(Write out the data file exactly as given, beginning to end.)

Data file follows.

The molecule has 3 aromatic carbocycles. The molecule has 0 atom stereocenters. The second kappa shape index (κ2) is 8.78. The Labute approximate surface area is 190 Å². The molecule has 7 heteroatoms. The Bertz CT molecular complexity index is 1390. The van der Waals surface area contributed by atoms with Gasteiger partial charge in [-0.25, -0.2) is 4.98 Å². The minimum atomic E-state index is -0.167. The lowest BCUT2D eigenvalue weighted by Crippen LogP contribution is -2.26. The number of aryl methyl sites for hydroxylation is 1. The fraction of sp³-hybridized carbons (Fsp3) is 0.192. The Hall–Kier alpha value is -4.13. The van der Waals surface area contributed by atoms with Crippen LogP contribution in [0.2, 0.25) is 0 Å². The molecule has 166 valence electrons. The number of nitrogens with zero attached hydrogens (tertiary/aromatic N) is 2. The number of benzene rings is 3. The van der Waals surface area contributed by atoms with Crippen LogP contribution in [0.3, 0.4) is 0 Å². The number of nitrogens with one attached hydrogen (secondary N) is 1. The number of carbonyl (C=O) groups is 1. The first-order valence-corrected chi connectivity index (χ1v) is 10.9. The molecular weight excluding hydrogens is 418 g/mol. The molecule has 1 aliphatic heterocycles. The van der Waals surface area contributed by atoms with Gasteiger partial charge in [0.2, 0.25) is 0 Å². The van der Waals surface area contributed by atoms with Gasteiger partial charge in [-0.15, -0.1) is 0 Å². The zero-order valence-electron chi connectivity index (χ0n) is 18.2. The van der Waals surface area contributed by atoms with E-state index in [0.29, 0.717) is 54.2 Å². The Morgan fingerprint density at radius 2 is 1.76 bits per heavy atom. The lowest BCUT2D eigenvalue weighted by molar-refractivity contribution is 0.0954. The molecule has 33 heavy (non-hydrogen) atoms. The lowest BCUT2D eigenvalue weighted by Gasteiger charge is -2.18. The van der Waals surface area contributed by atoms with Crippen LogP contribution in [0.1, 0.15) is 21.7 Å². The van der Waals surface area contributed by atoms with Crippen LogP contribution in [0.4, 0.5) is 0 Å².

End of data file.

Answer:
The molecule has 3 aromatic carbocycles. The molecule has 0 atom stereocenters. The second kappa shape index (κ2) is 8.78. The Labute approximate surface area is 190 Å². The molecule has 7 heteroatoms. The Bertz CT molecular complexity index is 1390. The van der Waals surface area contributed by atoms with Gasteiger partial charge in [-0.25, -0.2) is 4.98 Å². The minimum atomic E-state index is -0.167. The lowest BCUT2D eigenvalue weighted by Crippen LogP contribution is -2.26. The number of aryl methyl sites for hydroxylation is 1. The fraction of sp³-hybridized carbons (Fsp3) is 0.192. The Hall–Kier alpha value is -4.13. The van der Waals surface area contributed by atoms with Crippen LogP contribution in [0.2, 0.25) is 0 Å². The molecule has 166 valence electrons. The number of nitrogens with zero attached hydrogens (tertiary/aromatic N) is 2. The number of benzene rings is 3. The van der Waals surface area contributed by atoms with Crippen LogP contribution in [0.3, 0.4) is 0 Å². The number of nitrogens with one attached hydrogen (secondary N) is 1. The number of carbonyl (C=O) groups is 1. The first-order valence-corrected chi connectivity index (χ1v) is 10.9. The molecular weight excluding hydrogens is 418 g/mol. The molecule has 1 aliphatic heterocycles. The van der Waals surface area contributed by atoms with Gasteiger partial charge in [0.2, 0.25) is 0 Å². The van der Waals surface area contributed by atoms with Gasteiger partial charge in [-0.15, -0.1) is 0 Å². The zero-order valence-electron chi connectivity index (χ0n) is 18.2. The van der Waals surface area contributed by atoms with E-state index in [0.29, 0.717) is 54.2 Å². The Morgan fingerprint density at radius 2 is 1.76 bits per heavy atom. The lowest BCUT2D eigenvalue weighted by molar-refractivity contribution is 0.0954. The molecule has 33 heavy (non-hydrogen) atoms. The lowest BCUT2D eigenvalue weighted by Gasteiger charge is -2.18. The van der Waals surface area contributed by atoms with Crippen LogP contribution in [0.1, 0.15) is 21.7 Å². The van der Waals surface area contributed by atoms with Crippen LogP contribution in [0.4, 0.5) is 0 Å².